Bill Medley 100%
Soft And Soulful
You know the big hits "You've Lost That Lovin' Feelin' and "Unchained Melody," along with the entire blue-eyed soul brigade the Righteous Brothers cultivated. But after Bill Medley and Bobby Hatfield first split up in 1968 (they reunited in 1974 for "Rock And Roll Heaven"), the former went on to release two solo albums: Bill Medley 100 %
and Soft And Soulful
. Now the two have been reissued on a single CD packaged with a booklet that includes new liner notes by Richie Unterbeger and a reproduction of the original liner notes from the albums.
Bill Medley 100% features some very popular standards of the day and lots of horns, bordering on a little too much Vegas schmaltz. Tunes like "You're Nobody 'Til Somebody Loves You" and "The Impossible Dream (The Quest)" are competent reads and Medley's voice is truly a gift that resonates throughout. He fares much better on lesser known stuff like the sparkling opener "Brown Eyed Woman," which was released as a single from this album.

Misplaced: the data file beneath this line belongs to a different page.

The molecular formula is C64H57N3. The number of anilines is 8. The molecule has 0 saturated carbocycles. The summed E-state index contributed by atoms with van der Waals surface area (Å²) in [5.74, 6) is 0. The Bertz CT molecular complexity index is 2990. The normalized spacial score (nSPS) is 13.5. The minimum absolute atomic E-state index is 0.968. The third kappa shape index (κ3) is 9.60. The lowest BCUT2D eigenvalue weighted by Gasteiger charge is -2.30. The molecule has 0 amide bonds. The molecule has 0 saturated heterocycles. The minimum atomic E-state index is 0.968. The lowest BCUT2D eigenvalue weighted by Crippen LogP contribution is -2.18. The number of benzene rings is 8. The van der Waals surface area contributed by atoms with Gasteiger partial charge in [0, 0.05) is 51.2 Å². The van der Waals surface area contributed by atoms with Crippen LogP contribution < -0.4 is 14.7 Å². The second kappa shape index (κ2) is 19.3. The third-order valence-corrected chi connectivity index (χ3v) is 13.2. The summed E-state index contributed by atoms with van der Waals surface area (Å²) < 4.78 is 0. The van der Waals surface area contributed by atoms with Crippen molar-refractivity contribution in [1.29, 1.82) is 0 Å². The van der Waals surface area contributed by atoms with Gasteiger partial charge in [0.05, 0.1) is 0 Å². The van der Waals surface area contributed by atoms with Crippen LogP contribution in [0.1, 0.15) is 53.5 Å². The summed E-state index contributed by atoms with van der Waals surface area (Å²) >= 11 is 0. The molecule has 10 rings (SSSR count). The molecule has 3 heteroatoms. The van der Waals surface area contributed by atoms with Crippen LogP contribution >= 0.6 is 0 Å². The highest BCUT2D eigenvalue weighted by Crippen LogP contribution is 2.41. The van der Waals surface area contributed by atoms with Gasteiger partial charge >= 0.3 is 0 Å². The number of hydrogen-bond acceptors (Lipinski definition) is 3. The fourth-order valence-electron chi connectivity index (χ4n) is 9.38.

The one standard I do like is "That's Life" that sees Medley bite the lyric hard and it works great!. But the best tune of the lot has got to be "One Day Girl," with its steller piano backing and just the right placement of horns to showcase the man's amazing baritone voice.
Soft And Soulful is a far stronger 12-song collection that opens with "Peace Brother Peace," with a perfect lyric for the time. This tune has got a great big gospel chorus and was the last solo record of Medley's to chart in the 60s. In "Then You Can Tell Me Goodbye," we get another superb vocal. This is a slower tune where Medley really shines, as he does on most of the ballads, and his stab at songwriting (he penned three songs and co-wrote one) is pretty fruitful. Songs like "I'm Gonna Die" and "Street Of Dirt" may reveal a slightly dated lyric, but both are solid tunes.
It might be the better production or Medley's involvement in the songwriting that makes Soft And Soulful the better listen for me. Really, having both Bill Medley's late 60s solo releases on one CD is a treat and reminder of what a great voice he has.
~ Ralph Greco, Jr.